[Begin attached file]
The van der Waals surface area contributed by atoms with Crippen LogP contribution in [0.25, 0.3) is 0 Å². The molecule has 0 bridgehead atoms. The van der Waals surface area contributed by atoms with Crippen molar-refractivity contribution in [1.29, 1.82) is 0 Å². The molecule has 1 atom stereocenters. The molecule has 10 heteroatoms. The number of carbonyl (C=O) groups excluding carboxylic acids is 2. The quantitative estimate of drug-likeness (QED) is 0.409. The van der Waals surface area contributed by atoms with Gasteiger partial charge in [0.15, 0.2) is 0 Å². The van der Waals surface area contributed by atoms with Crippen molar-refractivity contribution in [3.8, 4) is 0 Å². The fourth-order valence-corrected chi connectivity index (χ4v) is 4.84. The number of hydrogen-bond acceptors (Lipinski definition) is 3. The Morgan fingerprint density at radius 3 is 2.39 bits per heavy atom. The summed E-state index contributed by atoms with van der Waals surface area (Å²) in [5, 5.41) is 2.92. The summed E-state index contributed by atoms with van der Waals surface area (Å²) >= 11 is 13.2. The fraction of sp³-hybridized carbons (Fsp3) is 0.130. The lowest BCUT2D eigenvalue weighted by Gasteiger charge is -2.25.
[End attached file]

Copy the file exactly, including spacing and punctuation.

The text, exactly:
The van der Waals surface area contributed by atoms with Crippen LogP contribution in [0.25, 0.3) is 0 Å². The molecule has 0 bridgehead atoms. The van der Waals surface area contributed by atoms with Crippen molar-refractivity contribution in [1.29, 1.82) is 0 Å². The molecule has 1 atom stereocenters. The molecule has 10 heteroatoms. The number of carbonyl (C=O) groups excluding carboxylic acids is 2. The quantitative estimate of drug-likeness (QED) is 0.409. The van der Waals surface area contributed by atoms with Gasteiger partial charge in [0.15, 0.2) is 0 Å². The van der Waals surface area contributed by atoms with Crippen molar-refractivity contribution in [3.8, 4) is 0 Å². The fourth-order valence-corrected chi connectivity index (χ4v) is 4.84. The number of hydrogen-bond acceptors (Lipinski definition) is 3. The Morgan fingerprint density at radius 3 is 2.39 bits per heavy atom. The summed E-state index contributed by atoms with van der Waals surface area (Å²) in [5, 5.41) is 2.92. The summed E-state index contributed by atoms with van der Waals surface area (Å²) >= 11 is 13.2. The fraction of sp³-hybridized carbons (Fsp3) is 0.130. The lowest BCUT2D eigenvalue weighted by Gasteiger charge is -2.25.